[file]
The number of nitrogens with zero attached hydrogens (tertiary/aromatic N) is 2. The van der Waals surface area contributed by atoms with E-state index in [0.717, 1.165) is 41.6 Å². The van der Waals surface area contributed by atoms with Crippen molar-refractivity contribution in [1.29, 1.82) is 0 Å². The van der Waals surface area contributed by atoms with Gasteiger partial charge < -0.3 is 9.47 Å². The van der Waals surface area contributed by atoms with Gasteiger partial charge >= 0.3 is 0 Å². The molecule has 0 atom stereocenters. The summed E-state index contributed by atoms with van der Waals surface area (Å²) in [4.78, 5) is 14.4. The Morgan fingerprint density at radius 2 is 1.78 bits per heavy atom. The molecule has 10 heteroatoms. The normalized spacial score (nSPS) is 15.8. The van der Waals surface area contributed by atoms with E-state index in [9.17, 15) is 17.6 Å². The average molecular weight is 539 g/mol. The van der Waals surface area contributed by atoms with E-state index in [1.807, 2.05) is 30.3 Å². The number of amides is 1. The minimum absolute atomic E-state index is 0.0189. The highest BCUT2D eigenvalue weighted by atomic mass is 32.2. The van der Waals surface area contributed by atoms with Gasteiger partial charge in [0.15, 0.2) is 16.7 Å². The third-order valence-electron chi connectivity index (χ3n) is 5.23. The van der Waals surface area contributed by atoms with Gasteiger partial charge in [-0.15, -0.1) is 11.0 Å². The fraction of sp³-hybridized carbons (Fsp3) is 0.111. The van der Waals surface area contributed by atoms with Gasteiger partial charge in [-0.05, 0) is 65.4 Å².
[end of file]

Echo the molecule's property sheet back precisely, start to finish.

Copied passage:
The number of nitrogens with zero attached hydrogens (tertiary/aromatic N) is 2. The van der Waals surface area contributed by atoms with E-state index in [0.717, 1.165) is 41.6 Å². The van der Waals surface area contributed by atoms with Crippen molar-refractivity contribution in [1.29, 1.82) is 0 Å². The van der Waals surface area contributed by atoms with Gasteiger partial charge < -0.3 is 9.47 Å². The van der Waals surface area contributed by atoms with Gasteiger partial charge >= 0.3 is 0 Å². The molecule has 0 atom stereocenters. The summed E-state index contributed by atoms with van der Waals surface area (Å²) in [4.78, 5) is 14.4. The Morgan fingerprint density at radius 2 is 1.78 bits per heavy atom. The molecule has 10 heteroatoms. The normalized spacial score (nSPS) is 15.8. The van der Waals surface area contributed by atoms with E-state index in [9.17, 15) is 17.6 Å². The average molecular weight is 539 g/mol. The van der Waals surface area contributed by atoms with E-state index in [1.807, 2.05) is 30.3 Å². The number of amides is 1. The minimum absolute atomic E-state index is 0.0189. The highest BCUT2D eigenvalue weighted by atomic mass is 32.2. The van der Waals surface area contributed by atoms with Gasteiger partial charge in [0.15, 0.2) is 16.7 Å². The third-order valence-electron chi connectivity index (χ3n) is 5.23. The van der Waals surface area contributed by atoms with Gasteiger partial charge in [-0.15, -0.1) is 11.0 Å². The fraction of sp³-hybridized carbons (Fsp3) is 0.111. The van der Waals surface area contributed by atoms with Gasteiger partial charge in [-0.05, 0) is 65.4 Å².